I’m fairly certain I’m not the only one who’s been really annoyed with the weather of late. Get close to any group that includes gardeners and listen to the muttering, “The winter killed all my lavender.” “Mine, too, and my rosemary.” “I lost all my beautiful New Zealand flax and my treasured myrtle.” “Some of our rhodos took a beating. We’re just hoping they bounce back.” “I can’t even get out to turn the soil over in the vegetable garden because the ground’s too wet.” On the other hand, most at least seem to agree on one thing: It’s been a great spring for bulbs.
Now I absolutely love all the gorgeous spring bulbs, and I’m excited to see that a couple of our rhodos are finally showing some colour. But it must be said that I, like other addicted gardeners, am simply itching to get into the vegetable garden. Unfortunately, the weather conditions this spring – translate: snow, rain, wind, waves of hail and sleet – have been anything but inviting. Granted, the odd “nice day” (or, perhaps more accurately, “nice part of a day”) has presented some opportunity for getting cold-tolerant crops (spinach, peas, lettuce, radish, beets) seeded or set out, but the ground remains much too cold for crops that need warmer soil to germinate and thrive (bush/pole beans, squash, tomatoes, peppers). This gardening “game” requires considerable patience.
A fair number of gardeners have already started some of their flowers and vegetables from seed. The reasons vary: cost, personal challenge/enjoyment, quality control, variety selection, earlier/longer production. While some seedlings can be successfully moved directly from the seeding flat into the garden or growing container – I sometimes do this with onions – many benefit from being potted up (transplanted into a slightly larger pot) at least once before being hardened off and planted out. Potting up stimulates and provides room for an expansion of the root system. The stronger a plant’s root system, the better able the plant is to deal with adverse growing conditions. In short, the likelihood of the grower’s success (and satisfaction) is increased.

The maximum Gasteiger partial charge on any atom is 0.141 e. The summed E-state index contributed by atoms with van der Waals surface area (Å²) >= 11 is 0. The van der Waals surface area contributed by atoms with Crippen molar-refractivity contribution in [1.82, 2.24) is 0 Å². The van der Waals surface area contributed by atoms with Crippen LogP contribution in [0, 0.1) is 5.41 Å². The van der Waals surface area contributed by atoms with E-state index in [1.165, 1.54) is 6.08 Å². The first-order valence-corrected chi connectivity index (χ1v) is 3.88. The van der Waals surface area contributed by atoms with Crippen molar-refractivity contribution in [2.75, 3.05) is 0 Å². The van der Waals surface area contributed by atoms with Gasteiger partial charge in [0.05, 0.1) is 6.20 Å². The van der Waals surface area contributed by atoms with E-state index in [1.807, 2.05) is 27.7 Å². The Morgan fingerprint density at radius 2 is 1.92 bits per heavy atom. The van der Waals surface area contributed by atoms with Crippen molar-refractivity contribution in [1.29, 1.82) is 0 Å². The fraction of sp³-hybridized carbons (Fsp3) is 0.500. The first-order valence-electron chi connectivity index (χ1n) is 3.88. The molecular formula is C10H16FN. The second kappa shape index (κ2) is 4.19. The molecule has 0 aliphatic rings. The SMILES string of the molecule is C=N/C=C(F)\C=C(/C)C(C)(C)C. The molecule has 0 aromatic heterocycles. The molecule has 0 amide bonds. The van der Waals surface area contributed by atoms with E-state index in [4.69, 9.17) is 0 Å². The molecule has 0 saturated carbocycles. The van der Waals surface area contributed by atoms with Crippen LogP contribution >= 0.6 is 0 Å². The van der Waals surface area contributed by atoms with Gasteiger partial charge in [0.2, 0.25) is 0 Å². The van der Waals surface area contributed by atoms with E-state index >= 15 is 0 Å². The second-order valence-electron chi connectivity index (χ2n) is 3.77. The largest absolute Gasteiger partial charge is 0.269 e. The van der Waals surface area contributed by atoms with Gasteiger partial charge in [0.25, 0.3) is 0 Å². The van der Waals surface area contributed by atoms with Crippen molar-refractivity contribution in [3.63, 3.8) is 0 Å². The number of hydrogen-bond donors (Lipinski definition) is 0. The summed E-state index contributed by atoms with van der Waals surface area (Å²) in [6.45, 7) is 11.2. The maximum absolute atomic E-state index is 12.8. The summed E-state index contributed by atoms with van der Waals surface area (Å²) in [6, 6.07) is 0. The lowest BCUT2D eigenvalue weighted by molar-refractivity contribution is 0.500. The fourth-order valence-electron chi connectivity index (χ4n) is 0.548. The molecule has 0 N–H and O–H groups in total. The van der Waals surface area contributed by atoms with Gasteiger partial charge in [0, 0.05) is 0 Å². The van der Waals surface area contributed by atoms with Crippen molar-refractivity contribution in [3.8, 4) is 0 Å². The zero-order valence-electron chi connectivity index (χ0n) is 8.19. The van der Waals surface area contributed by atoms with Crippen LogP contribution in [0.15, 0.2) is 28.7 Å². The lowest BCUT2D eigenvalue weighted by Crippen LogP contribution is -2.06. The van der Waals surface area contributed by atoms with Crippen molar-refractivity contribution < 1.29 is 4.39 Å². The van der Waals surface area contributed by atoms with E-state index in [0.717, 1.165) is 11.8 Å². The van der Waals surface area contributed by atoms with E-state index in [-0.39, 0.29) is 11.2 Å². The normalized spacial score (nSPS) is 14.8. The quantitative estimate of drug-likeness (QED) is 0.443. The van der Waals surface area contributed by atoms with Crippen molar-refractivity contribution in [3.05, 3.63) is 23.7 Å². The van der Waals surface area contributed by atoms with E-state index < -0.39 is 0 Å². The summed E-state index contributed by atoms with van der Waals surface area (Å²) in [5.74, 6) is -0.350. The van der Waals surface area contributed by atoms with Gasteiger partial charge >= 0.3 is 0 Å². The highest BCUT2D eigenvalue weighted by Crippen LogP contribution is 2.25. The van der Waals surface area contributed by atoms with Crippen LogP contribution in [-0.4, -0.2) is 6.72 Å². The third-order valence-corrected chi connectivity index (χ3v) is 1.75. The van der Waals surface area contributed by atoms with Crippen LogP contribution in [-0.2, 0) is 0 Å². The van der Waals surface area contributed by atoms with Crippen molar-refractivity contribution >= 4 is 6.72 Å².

It’s going to be a while yet before cold-sensitive seedlings can be moved into the garden, and it’s important to keep them healthy and growing until that time. Moreover, this is prime seeding season. So, “Transplanting Seedlings,” the topic for this month’s meeting of the Sooke Garden Club, is indeed timely. Karen Longland, owner of Double D Gardens on Maple Avenue, will discuss and demonstrate the best way to pot up seedlings. She will also conduct a hands-on session for members wanting to transplant some of their own. Those interested should take their seedlings, along with small pots, to the meeting. Karen will provide the potting medium and a wealth of information.
Join us on Wednesday, April 27, 7:30 p.m., in the Sooke Legion Hall. Membership is $15 for the year and can be purchased at the door.
There will also be a parlour show. For more information go to: email@example.com or phone 250-642-0058.